Now that I had a few mind/body exercises in my toolbox, it was time to expand my options even more. I would now be entering into another realm of treatment opportunities, which has also turned out to be quite fortunate, and necessary, for my healing.
My pain psychologist suggested that I move on from trying to find answers from Western medicine for my undiagnosed conditions and start taking more control over my healthcare. That was great advice. My many doctors couldn’t provide answers, and taking drugs with no diagnosis was not the solution for me. He suggested acupuncture, reassured me that it was not painful, and gave me the name of a local acupuncturist who he knew personally. I read her biography and found her background impressive. (She has given me permission to include her website in my blog.)
I definitely knew of acupuncture, but I didn’t understand how needles could help and I was skeptical. I admit that. After a bit of pondering, I made an appointment. I had nothing to lose and it was definitely worth a try. Besides, if acupuncture has successfully endured for thousands of years, there is definite merit to it. My phone call was the right decision – why?
Below, I’ve listed some of my experiences with my acupuncturist that I rarely or didn’t experience recently with medical doctors. She:
- Initially took an extensive medical history and evaluation
- Really listens to me and my concerns
- Is also interested in my emotional health
- Is compassionate, gentle and kind
- Is empathetic
- Understands some of what I am experiencing and feeling, physically and emotionally
- Shares personal experiences where she thinks will help me
- Provides a calm, soothing and relaxing environment for treatment sessions
- Explains the treatments very clearly and patiently
- Talks with me during the treatment sessions
- Takes a holistic approach, or whole person approach, rather than just address my primary physical complaints
- Coaches me with mind/body exercises
- Provides nutritional counseling
- Provides guidance about natural remedies rather than focusing on drugs
- Shares resources, such as books, music, etc., which she feels will help with healing
- Suggests other treatment options, both alternative and conventional, where she feels may help or provide more answers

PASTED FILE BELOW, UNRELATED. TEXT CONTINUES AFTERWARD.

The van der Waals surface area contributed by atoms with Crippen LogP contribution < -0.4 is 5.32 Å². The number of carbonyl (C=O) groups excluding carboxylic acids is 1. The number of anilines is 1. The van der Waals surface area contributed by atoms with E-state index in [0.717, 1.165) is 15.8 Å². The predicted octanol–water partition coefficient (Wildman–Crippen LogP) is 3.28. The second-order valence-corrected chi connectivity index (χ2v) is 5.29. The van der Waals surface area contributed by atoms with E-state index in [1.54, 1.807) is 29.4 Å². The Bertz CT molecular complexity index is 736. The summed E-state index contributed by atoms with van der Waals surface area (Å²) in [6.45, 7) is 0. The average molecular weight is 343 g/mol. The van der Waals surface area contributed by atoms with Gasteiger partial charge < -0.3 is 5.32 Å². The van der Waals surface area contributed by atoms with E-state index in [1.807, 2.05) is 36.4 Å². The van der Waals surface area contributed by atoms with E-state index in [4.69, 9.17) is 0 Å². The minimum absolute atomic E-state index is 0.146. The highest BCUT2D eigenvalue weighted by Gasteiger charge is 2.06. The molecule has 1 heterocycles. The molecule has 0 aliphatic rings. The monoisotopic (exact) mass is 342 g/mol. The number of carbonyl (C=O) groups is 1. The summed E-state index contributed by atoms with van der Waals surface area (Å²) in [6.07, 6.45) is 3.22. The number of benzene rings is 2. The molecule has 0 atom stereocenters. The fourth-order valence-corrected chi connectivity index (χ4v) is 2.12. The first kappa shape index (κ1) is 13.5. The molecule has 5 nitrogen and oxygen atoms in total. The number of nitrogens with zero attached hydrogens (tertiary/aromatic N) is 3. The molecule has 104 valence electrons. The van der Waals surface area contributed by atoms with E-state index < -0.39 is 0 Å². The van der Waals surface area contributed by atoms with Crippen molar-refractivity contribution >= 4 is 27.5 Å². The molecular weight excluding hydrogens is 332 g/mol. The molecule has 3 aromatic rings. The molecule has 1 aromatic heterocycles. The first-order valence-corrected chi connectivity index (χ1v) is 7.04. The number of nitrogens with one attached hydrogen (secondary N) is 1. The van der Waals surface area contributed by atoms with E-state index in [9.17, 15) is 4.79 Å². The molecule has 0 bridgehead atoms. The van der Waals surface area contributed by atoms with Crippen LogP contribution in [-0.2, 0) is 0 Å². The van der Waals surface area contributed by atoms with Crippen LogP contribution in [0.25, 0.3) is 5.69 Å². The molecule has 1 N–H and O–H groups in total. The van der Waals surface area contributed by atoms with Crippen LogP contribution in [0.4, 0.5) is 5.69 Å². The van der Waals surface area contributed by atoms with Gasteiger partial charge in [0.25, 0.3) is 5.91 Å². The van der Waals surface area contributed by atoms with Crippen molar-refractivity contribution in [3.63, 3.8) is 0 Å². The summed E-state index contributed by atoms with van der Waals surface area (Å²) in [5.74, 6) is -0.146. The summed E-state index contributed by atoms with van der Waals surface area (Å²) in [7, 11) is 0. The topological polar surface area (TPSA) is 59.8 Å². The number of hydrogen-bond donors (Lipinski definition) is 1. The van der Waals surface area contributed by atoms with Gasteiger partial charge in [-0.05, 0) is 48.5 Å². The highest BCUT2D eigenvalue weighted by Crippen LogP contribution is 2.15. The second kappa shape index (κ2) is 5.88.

- Provides a clear plan of approach
- Gives me a hug at the end of each session!
Whole person approach
My acupuncturist explained that some of the approaches of oriental medicine (which includes acupuncture) include prevention, balancing the body and helping the body to heal itself. We also approached the combination of body, mind and spirit. I understood the importance of these given the education I received in my pain psychology sessions about the power of the mind/body connection. I believe the “whole person” approach (as preferred by Dr. Andrew Weil) helps people take more control over their health and life. Conventional medicine seems to focus more on the physical body and symptom management instead.
I learned that three key aspects of healing are eating, breathing and sleeping. Along with addressing my primary concerns, we also had to focus on these three key areas. Because I still had concerning digestive issues, we needed to get that back on track so that the rest of my body could start healing. The plan was acupuncture, mind/body exercises and nutritional changes that would help balance my digestive system and nourish my blood.
So how has acupuncture helped me?
The first and most profound improvement I had involved my stomach. I still had intense pain, nausea, esophageal pain and some difficulty keeping food down, which had started several months prior. After about three acupuncture treatments on my digestive system, I had a huge breakthrough. I finally had a day without stomach pain! I never thought that day would come, but it did, and the break was a welcome relief! It was obviously an emotional experience for me. I still had other problems and pains that persisted, but the digestive issue alone was huge. Stomach pains would still persist after, but with lesser intensity. Over time and subsequent treatments, the nausea and vomiting subsided, the pain lessened, I gradually evolved from a primarily soft food/liquid diet to a more normal diet, and I gained a few much-needed pounds. I also received other alternative treatments, which helped improve my digestive system even more. I will be posting about those treatments later. Right now, I would estimate that my digestive system is at least 90% better – with no drugs! Yay!
Although the third and last gastroenterologist I saw prior to acupuncture was very nice, I wonder why he couldn’t have suggested acupuncture or alternatives other than drugs. His final words were that since I had undergone extensive testing with no answers, I just needed to go home. He felt my stomach eventually would heal on its own, but it would take at least “six months to years.” This doctor was not rude, just truthful. But I felt lost because I didn’t know how long my body could continue with its symptoms. I had already lost significant weight. For me, that was a bad thing.
Acupuncture has also helped with other issues, such as temporary pain relief, PMS including hormonal migraines (this is huge) and hormonal emotions. As I continue to heal, I still plan to continue with acupuncture treatments for periodic balancing. As I post more about my healing process, I will include more benefits I have experienced from acupuncture.
So – why acupuncture? Because it works…..at least for me.